He set the innovation project off in April 2005 with four goals. These were to create a workforce reflecting Portland’s cultural awareness and rich diversity; to make every customer the most important customer; to eliminate silos and build a collaborative workforce with shared goals; to be in a position to make citywide decisions based on shared goals.

Looking outwards from city hall, Tom Potter has initiated Vision PDX (a name using Portland’s airport code) a city supported community initiative, which is engaging with as many residents as want to be reached, along with other stakeholders. The initiative aims to develop a 30-year strategic plan for the city. The city council provides the human and financial resources to make the initiative function and facilitate neighborhood discussion and action and engagement with people from all of the diverse communities making up the city‘s population. The mayor told his staff he wanted 100,000 people to connect with Vision PDX in the next year. They are said to be somewhat daunted.

There is a top down agenda too though. Tom Potter says “I want to make Portland a much more ‘intentional’ city. I believe the community vision project will be the most important thing l do as mayor. For that to be so, the community must join me in owning the process and the outcome.”

The mayor came in to office wanting city government to become better focused on serving the citizens and communities and to manage taxpayers money more efficiently.

He told the audience at his 2006 State of the City speech event that this could be achieved in part by being more transparent and accountable but on the big picture issues, notably the economy and education, it also required Portland to partner much better with the rest of the metropolitan region.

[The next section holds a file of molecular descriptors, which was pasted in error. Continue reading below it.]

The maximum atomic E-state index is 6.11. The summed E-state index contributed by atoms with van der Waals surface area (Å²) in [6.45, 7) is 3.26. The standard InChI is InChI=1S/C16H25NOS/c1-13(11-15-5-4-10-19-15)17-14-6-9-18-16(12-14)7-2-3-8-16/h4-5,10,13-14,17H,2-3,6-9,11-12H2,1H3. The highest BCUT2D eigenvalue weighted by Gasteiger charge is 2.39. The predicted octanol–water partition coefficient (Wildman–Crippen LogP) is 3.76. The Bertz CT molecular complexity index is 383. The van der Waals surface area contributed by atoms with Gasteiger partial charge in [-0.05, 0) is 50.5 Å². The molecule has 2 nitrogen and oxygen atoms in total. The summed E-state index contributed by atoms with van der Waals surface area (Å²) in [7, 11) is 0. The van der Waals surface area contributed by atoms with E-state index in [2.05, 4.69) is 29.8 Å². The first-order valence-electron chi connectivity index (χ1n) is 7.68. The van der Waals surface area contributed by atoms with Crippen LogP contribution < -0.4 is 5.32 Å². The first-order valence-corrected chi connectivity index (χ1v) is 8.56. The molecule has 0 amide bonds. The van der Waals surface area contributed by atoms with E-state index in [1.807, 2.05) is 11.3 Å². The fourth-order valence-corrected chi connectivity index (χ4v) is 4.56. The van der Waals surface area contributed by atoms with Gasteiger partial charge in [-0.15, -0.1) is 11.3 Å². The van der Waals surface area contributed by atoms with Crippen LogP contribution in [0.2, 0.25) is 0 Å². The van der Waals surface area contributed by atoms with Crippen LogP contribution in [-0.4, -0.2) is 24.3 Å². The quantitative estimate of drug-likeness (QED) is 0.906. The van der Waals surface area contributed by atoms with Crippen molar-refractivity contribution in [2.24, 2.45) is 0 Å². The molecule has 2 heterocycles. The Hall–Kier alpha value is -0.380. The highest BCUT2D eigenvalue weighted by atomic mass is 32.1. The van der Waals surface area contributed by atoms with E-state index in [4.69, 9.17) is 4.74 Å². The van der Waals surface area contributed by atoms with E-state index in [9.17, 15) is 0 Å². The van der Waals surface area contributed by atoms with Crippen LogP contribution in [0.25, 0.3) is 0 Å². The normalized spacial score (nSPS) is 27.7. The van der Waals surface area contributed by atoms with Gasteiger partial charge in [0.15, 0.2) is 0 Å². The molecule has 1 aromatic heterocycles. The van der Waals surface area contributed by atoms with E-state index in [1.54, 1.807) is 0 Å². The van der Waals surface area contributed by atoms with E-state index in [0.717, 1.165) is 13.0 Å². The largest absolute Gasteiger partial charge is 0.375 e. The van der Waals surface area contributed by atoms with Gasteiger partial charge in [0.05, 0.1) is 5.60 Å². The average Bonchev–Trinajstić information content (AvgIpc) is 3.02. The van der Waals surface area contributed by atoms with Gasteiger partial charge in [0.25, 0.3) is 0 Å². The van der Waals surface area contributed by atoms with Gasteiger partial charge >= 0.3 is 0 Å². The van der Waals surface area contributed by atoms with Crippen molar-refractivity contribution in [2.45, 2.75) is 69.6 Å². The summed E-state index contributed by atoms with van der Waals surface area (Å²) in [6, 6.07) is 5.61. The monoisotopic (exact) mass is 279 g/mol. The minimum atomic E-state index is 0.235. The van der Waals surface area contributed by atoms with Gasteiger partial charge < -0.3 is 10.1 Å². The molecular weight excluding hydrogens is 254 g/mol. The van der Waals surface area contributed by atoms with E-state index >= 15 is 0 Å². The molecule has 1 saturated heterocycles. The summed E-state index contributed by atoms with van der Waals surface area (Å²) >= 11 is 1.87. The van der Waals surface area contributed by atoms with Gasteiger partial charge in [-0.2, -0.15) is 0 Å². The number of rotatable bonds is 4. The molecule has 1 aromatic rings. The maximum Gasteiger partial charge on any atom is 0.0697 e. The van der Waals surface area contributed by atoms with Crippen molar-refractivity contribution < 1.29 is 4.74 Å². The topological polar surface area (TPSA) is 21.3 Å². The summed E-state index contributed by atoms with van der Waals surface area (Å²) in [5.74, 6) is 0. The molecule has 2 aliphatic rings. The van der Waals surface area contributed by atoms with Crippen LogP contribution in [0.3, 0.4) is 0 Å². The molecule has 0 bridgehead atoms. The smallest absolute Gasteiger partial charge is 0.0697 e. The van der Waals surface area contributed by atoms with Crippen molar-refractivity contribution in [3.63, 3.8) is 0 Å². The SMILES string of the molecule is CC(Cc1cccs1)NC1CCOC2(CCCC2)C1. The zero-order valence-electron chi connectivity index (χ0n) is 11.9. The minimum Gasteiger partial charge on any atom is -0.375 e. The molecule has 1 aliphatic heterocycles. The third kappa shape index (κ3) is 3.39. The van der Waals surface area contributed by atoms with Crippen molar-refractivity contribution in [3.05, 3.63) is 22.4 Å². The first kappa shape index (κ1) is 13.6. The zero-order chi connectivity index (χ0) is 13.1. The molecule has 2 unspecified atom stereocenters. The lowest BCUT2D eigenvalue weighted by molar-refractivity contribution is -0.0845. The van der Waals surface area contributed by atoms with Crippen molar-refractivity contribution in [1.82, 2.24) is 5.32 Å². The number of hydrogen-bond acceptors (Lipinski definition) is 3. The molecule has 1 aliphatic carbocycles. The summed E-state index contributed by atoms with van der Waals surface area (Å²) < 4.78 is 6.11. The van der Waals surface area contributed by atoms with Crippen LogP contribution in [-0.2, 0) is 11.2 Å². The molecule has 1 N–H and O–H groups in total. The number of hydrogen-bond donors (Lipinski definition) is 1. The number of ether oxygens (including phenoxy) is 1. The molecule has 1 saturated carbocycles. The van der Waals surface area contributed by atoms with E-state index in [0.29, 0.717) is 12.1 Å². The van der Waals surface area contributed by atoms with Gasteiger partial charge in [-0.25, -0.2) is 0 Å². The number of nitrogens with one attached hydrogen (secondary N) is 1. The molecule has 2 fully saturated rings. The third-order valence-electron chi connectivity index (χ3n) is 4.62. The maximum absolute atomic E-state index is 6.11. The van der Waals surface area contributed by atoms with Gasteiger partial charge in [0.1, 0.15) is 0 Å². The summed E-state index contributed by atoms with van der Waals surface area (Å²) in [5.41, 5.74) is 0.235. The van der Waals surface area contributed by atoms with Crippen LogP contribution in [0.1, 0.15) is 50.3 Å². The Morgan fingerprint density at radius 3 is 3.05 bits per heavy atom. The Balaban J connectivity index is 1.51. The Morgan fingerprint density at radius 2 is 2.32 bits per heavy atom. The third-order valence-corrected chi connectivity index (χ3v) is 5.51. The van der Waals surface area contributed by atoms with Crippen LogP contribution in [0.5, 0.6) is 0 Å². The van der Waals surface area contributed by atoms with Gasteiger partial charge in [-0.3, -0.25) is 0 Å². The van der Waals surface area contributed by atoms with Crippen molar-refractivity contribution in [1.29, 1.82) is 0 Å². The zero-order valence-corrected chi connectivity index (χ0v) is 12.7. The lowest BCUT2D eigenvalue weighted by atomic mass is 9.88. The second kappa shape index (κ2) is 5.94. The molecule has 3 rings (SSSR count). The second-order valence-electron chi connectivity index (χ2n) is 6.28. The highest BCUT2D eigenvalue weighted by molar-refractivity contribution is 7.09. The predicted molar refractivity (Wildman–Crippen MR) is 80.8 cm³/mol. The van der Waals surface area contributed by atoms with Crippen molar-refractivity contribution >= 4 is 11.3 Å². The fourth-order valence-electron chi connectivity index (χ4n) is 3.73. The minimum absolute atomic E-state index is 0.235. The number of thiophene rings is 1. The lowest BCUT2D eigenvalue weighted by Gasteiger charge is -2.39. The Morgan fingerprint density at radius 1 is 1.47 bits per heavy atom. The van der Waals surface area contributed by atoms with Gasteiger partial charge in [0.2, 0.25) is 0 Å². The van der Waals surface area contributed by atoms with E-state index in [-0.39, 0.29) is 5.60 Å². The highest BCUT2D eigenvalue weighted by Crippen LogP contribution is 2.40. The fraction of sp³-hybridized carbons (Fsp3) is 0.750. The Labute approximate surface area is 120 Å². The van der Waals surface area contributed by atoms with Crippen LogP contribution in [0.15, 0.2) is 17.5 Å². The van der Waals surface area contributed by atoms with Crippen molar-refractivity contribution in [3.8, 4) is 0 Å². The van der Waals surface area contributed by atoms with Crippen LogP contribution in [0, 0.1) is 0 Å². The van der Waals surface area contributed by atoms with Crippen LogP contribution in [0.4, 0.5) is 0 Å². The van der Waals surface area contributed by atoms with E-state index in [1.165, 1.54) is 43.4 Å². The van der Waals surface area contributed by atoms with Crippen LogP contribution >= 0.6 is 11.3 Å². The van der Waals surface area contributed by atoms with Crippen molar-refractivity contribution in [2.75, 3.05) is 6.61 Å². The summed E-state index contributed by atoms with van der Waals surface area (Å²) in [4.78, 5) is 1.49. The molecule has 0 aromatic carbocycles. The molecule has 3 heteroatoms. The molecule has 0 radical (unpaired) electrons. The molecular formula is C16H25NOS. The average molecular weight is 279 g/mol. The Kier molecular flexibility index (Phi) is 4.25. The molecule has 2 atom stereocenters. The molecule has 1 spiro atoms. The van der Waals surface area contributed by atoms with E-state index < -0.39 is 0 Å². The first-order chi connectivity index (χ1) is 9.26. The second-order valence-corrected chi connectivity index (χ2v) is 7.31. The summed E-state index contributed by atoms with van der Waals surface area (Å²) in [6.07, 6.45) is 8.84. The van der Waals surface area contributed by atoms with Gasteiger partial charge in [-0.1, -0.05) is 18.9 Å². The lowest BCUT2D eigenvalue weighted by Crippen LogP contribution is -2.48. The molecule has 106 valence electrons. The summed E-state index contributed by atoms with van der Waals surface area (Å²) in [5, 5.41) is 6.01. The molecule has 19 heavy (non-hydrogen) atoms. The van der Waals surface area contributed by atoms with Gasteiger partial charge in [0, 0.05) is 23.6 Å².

Potter became chief of police in Portland in 1988. He began to change the approach to policing in Portland, creating a ‘Chief’s Forum’ which drew together police officers, residents and businesses within city areas and establishing a Family Services Division. He invited Portland citizens to help the service to respond better to their needs. He doubled the training budget and required all officers to undertake rigorous programmes to re-enforce his strategies, which notably included setting up a bias crimes unit.

Earlier, as a precinct captain, he had proved partnering worked when he took a long-term approach to drug and prostitution problems in a north Portland neighborhood by supporting solutions devised by residents.

During his time as police chief he made a point of always walking in uniform in the Portland annual gay and lesbian rights parade. Some organisations in the city were critical. His ethical stance is re-enforced by a family connection. One of his daughters was the first openly gay police officer in Portland.